Colour: 5Y 9/3
Nose: Cocoa, earth, lime, grass, floral, smoke
Hey, nice amount of work done on the nose. Good cocoa, peat has gone to more of an earth level, good amount of floral/grass elements.
Yeah, it’s nothing to write home about (I’m not writing home, you’re stuck in here with me), however it’s nice. Grass and sweet notes. Floral is an interesting touch.
Why haven’t we found a peated Lowland yet, dammit?
Taste: Cocoa, caramel, ash, peach, vegetal
Taste is more of a caramel/cocoa mix. Almost hits that Caramilk level that my inner fat child and outer fat adult wants, however it’s missing a creamy part.
It’s a little more ashy than I like, but not too rough. It’s a tad too earthy here.
Finish: Cocoa, earth, peach, caramel, cherry, lemon
And finally to a bitter chocolate/fruit mixture at the end. Still missing something, though it’s not as rough as it’s older brothers on the finish. It’s a smoother finish.
Conclusion: So this is the oldest of the peat farming implements limited edition peated anCnocs, and it shows that it was needed. Frankly it’s one of the better ones as the rougher parts (earth) have rounded out. Yes, there’s a big ole ash part in the middle that sits there like a turd on your carpet (and that sucks because the carpet really pulled the room together), however if you can past that this is a step in the right direction.
Finish didn’t have a rough part, and was longer than normal. This is a lot better than Flaughter and Cutter, so it’s a “try a dram” type of whisky. Maybe if this upward turn continues, we can learn to trust again.
Stroma Liqueur is the last of the bunch. Not technically a whisky, however neither is Drambuie, and this is made as an alternative, so I’d be a giant dick if I didn’t review them it as well.
From what we’re told, this is an ongoing project for the distiller to make a whisky liqueur. They use plums as one of the sweetening ingredients, which I wasn’t able to guess at all. So guess my reviews are full of shit.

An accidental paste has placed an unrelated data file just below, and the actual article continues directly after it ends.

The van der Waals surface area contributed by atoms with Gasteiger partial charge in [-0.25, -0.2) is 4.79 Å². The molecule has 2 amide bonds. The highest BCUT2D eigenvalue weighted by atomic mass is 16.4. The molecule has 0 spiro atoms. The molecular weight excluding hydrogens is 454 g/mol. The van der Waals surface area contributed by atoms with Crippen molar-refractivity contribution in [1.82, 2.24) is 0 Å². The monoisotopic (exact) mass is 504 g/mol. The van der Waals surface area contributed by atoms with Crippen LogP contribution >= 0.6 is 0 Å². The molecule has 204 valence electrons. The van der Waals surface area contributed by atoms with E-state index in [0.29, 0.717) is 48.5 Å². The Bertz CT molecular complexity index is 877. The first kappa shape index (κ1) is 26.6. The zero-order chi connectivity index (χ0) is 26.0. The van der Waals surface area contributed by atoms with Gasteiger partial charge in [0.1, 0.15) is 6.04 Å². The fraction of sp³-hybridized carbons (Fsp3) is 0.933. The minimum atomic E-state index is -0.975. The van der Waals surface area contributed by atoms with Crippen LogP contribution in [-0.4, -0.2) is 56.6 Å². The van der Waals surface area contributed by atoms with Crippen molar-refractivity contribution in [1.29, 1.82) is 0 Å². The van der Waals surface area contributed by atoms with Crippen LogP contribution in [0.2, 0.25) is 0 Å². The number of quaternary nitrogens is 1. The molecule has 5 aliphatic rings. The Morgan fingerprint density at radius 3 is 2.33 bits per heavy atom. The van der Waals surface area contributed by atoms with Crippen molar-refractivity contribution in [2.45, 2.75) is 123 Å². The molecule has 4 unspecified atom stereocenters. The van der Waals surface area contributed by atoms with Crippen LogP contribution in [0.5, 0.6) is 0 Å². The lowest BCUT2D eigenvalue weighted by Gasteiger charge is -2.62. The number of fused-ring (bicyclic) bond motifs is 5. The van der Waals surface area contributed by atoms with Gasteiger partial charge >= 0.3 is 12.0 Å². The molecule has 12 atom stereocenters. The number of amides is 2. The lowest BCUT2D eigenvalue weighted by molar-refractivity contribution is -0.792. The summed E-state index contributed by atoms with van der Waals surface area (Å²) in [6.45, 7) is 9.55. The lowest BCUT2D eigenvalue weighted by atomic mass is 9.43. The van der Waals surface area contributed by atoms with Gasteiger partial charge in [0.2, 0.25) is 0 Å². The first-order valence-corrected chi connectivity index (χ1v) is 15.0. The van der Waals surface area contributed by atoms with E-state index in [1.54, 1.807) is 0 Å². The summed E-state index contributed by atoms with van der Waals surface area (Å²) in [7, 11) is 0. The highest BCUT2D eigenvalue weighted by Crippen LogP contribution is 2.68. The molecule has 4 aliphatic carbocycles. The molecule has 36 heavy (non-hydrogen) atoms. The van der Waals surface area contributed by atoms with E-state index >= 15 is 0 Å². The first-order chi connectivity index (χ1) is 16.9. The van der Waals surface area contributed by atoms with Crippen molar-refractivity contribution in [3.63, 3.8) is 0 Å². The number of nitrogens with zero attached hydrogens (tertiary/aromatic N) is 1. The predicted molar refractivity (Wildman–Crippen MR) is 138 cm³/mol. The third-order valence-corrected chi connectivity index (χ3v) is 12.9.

Joking aside, it’s bottled at higher strength than other whisky liqueurs, and they only use Highland whiskies in it. Sounds pretty different, let’s see how it tastes, shall we?
Price: N/A at the LCBO (based on their search)
Colour: 5Y 8/8
Nose: Vegetal, brine, peach, cloves, bananas foster
Odd, you expect these to initially smell like sugar. And then smell like sugar second. And then continue smelling like sugar. However initial nose is clearly Old Pulteney profile. Different.
Also damn whichever person figured out bananas foster before me. I hate you and you were 100% right.
Taste: Sugar, oak, caramel
Quite sweet. It’s a tad hard to get past the sugar, however there is some oak and caramel here. It’s like a whiskey! Which is a rarity in flavoured whiskies and whisky liqueurs and literally that entire group that marketers would prefer I not group together.
Finish: Heather, honey, dry apple
Nice finish. Very similar on the finish to Drambuie, though less syrupy. Oddly enough this has no honey in it. That I was told. Or heather. Or even seen by a woman named Heather.
Conclusion: It’s nice. I could see mixing this with a peated whisky and having it instead of a rusty nail. I belief they call that a Rusty Sail. It’s recommended to mix Old Pulteney 12 with it, however I’d think maybe a peated whisky would be nice as well.
By itself it’s nice, however I think they need to tweak it to really compete with Drambuie. Which is a compliment, if I’m being blunt, because you’re beautiful… dammit, already did that joke.
It’s impressive that a fairly new product to the market is able to compete with a former prince’s ancient recipe. Given more time and knowing that Old Pulteney is like a dog with a bone, I expect this will continue getting better.
Scotch reviews #667-674, Blend review #69, Speyside review #193, Highland reviews #110-115, Whisky Network reviews #1110-1117